Medok: I’m not the one suffering from delusions! It’s you, all of you. You don’t know what’s happening in this colony… Creatures, infesting this camp at night!... Alright! Have fun while you can. Before they crawl all over you!

It’s a bit OTT, the last line descending into unintended hilarity rather than provoking fear. But the Doctor’s motivation in this episode is to discover what the unnerved Medok has seen, and this involves him repeatedly flouting the rules of the Colony. Like any good Doctor should. He picks the lock on Medok’s cell and interrogates him in a fairly unsubtle fashion (“Do they, for instance, crawl along the ground?”). When Medok pegs it, the Doctor is the focus of recriminations. Overbearing Ola wants to send him to the pit, the punishment for breaking rules. Does this mean that only rule breakers work there?


The Pilot’s charming reasonability contrasts pointedly with Ola’s sadistic streak, and it’s a pleasure to hear the Doctor winding up the Chief of Police.

Pilot: Send your patrol after him. He can’t have got far.
The Doctor: He can run, you know. He’s got legs. He doesn’t have to crawl over the ground.
Ola: Why’d you say that?
The Doctor: No reason. No reason at all.
Ola: Anyone who spreads that kind of rumour in this colony will find himself in the Hospital for Correction.

Ben is marked out as cynical here, which is interesting given his brainwashing in later episodes. Told that the Controller brings encouragement, he responds “Oh, like a politician then.” Hearing a “Happy to work” jingle, he expresses disdainful sentiments.

Jamie: That’s a nice wee tune.
Ben: Yeah. If you happen to like work.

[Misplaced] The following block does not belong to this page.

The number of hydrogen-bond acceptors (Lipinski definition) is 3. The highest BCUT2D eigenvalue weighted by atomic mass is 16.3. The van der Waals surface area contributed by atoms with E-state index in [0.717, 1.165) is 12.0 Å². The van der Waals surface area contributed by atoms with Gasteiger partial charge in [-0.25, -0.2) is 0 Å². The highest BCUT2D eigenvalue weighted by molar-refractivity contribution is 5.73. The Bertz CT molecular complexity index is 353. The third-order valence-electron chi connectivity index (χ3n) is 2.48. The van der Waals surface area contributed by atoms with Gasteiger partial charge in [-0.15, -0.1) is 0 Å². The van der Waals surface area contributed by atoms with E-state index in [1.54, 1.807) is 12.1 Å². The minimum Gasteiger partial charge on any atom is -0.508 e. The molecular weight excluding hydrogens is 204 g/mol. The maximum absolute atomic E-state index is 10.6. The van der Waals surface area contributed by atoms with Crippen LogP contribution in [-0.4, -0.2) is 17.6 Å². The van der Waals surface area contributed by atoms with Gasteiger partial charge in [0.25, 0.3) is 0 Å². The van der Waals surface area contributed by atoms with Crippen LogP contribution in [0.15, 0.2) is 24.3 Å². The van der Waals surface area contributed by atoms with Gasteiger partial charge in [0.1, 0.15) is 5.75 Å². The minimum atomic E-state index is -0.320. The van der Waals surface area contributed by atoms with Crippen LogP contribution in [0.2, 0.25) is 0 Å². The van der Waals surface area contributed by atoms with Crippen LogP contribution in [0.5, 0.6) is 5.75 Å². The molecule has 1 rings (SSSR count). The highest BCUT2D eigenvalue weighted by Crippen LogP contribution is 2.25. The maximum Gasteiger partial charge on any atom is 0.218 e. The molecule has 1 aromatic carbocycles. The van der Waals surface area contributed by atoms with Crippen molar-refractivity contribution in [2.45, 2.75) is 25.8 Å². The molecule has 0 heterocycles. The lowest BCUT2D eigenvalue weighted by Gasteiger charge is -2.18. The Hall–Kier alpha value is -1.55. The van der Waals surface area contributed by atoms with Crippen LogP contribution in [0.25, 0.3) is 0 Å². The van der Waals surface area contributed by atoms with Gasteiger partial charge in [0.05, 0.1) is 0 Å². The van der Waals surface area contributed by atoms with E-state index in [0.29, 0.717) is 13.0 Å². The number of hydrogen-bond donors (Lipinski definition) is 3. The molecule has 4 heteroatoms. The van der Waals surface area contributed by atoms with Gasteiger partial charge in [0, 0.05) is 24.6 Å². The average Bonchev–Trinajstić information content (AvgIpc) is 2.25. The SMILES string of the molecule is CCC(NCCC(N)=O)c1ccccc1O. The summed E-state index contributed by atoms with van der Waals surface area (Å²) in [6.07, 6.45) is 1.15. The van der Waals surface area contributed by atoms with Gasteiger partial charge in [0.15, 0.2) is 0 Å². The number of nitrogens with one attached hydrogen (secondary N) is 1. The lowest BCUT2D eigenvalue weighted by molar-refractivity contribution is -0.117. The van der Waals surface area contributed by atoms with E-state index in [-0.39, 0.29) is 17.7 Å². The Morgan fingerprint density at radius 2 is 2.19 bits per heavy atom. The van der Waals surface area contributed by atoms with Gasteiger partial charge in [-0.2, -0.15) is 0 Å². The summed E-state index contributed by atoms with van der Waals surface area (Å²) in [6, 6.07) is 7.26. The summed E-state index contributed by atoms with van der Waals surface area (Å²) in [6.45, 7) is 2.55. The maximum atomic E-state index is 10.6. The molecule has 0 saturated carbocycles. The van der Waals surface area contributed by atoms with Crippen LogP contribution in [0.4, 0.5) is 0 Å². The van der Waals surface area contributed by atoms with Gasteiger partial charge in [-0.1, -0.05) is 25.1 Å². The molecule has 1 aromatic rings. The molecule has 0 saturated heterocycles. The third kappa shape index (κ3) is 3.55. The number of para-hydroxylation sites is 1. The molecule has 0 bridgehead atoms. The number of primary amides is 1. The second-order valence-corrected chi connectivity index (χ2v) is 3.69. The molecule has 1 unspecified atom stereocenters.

Ola: It’s a privilege to work for the Colony.


Ola’s vague answer to the need for tapping and refining of gas (it is used for many things) provides another clue that all is not well.

Ola: It’s dangerous to go off on your own after dark.
The Doctor: I’m used to the dark. I like it.
Ola: Anyone who wanders around the Colony at night may be killed.

A rather curious comment, since it doesn’t specify how. Perhaps he’ll encounter a large white ball floating about after curfew. Breaking the rules again, the Doctor goes off to find Medok while Ola and his guards are searching for the deviant.

And so we get the cliffhanger of big glowing crabby eyes in the dark. Only serving up what the title promised audiences, but nevertheless disappointingly run-of-the-mill.

OMFG!


I doubt that it will maintain this level of quality, and underneath its fresh trappings it looks as if there is a fairly traditional story lurking, but this is a vital and engaging first episode. Fine guest performances, Troughton in his element and there’s a mystery yet to be fully answered.